Earlier this year Wilson announced the return of its Dynapower line, which was first introduced in the 1950s, serving as a reminder of the legacy of a company which has won more major titles than any other brand in golf.
The Dynapower irons were first launched in 1956, and over the next couple of decades ran into double figures for major victories, as well as being the first iron to be hit on the moon by Astronaut Alan Shepard in 1971.
The new model, the first Dynapower iron for 50 years, now sees AI used to help produce new levels of distance and forgiveness in a Wilson iron.
The irons utilise Wilson's AI supercomputer to analyse thousands of combinations of face thickness and power hole locations, to produce the most optimal combination.
As a result, ball speeds are maximised across the face, with a focus from the centre to the toe, as that provides maximum distance and forgiveness. Wilson say that 65% of shots are struck in this area by 10+ handicap golfers.
The irons feature a high MOI head design to provide more forgiveness on off-centre strikes, as well as a low centre of gravity for higher launch and steeper descent angles.
Wilson says that the irons have a perfect balance of a pleasing top line shape, optimal offset and a smooth hosel to help deliver a powerful and confidence-inspiring look at address.
The Dynapower Irons are available from 4-PW with the option of adding a matching GW and SW, which might be useful because it'll help to keep consistent gapping despite the stronger loft.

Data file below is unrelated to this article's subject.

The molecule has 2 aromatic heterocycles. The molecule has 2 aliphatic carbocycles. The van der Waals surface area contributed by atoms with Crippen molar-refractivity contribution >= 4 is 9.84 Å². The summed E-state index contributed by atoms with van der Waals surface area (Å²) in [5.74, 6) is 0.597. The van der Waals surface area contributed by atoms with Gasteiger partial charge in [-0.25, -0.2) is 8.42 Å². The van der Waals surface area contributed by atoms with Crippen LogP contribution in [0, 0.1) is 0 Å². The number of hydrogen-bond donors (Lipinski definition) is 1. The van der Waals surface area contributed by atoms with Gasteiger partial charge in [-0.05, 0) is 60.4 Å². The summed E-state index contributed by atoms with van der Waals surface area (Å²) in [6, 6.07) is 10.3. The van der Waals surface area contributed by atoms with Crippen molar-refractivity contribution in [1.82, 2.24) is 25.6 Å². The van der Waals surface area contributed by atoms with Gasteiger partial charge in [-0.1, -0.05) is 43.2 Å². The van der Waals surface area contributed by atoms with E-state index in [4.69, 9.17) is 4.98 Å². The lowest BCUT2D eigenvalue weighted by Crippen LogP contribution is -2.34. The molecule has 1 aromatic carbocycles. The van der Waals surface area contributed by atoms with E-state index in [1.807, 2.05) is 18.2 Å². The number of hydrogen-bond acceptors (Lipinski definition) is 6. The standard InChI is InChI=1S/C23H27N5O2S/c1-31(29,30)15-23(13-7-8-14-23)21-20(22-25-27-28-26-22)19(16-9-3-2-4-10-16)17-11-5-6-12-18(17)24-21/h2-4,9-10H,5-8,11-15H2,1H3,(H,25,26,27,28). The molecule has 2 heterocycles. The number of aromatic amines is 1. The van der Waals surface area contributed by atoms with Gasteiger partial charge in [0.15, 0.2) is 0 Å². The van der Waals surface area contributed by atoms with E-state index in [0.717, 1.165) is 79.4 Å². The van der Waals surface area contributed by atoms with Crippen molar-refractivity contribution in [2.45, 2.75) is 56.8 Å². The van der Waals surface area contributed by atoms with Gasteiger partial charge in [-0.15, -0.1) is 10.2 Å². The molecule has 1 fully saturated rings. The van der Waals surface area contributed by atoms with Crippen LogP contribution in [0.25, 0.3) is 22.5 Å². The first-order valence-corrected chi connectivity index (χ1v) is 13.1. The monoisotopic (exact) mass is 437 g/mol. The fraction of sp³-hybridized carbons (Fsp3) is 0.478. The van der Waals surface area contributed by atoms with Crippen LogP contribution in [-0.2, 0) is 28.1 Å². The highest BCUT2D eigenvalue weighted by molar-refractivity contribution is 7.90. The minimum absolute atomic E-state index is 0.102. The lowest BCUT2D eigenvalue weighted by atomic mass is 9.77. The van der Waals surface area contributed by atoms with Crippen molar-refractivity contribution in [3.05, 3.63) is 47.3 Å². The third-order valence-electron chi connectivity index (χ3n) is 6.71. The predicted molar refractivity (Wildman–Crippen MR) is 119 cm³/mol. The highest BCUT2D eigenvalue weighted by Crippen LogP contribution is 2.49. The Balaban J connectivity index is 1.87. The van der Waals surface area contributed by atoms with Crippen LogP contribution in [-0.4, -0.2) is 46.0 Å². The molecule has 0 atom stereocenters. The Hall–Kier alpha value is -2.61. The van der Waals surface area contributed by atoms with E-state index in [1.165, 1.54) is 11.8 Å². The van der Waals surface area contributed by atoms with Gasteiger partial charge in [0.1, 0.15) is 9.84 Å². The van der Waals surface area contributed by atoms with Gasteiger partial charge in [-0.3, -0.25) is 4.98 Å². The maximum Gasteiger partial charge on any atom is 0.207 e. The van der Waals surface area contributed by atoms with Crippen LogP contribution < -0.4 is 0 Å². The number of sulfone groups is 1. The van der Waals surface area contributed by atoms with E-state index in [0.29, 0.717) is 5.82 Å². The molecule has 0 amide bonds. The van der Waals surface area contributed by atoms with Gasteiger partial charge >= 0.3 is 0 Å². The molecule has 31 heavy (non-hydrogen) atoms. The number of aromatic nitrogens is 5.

For example, the PW comes in at 42° with the GW at 47°. So if you just bought a set that went up to PW and then your existing GW is more like 52° you could end up with a 10° difference in lofts between your wedges, which is too big.
Price-wise, Wilson are always very competitive and the Dynapower irons are no different, with an RRP of £700 for an 7-piece set coming in a couple of hundred quid cheaper than the likes of TaylorMade and Callaway for a similar category of iron.
Wilson Dynapower Irons Review
Looks and Feel
The Dynapower irons give you everything you'd expect looks-wise from a Wilson game-improvement iron, and they're probably a little smarter than the previous D9 irons thanks to the new black and red colourway.
When I tested the Dynapower Driver earlier in the year I was impressed with the smart design and this has continued throughout the range.
Whilst the look on the back of the head may have changed slightly, at address and in terms of head size it's pretty much what we've come to expect from Wilson over the last few years.
The power holes are still there on the sole, and actually come on every iron in the line-up until you get down to the wedges. As I have said in previous Wilson iron reviews these will be down to personal preference but they don't really bother me, as they're a good reminder that the technology is there to help you out.
There's a generous blade length and topline, and as you move into the longer irons you can start to see a bit of the clubhead poking out at the back, with a bit of offset too which could help those golfers who struggle with a slice.
These irons are big and chunky and the loud whack at impact matches the profile pretty nicely - you definitely know about it when you've hit these irons.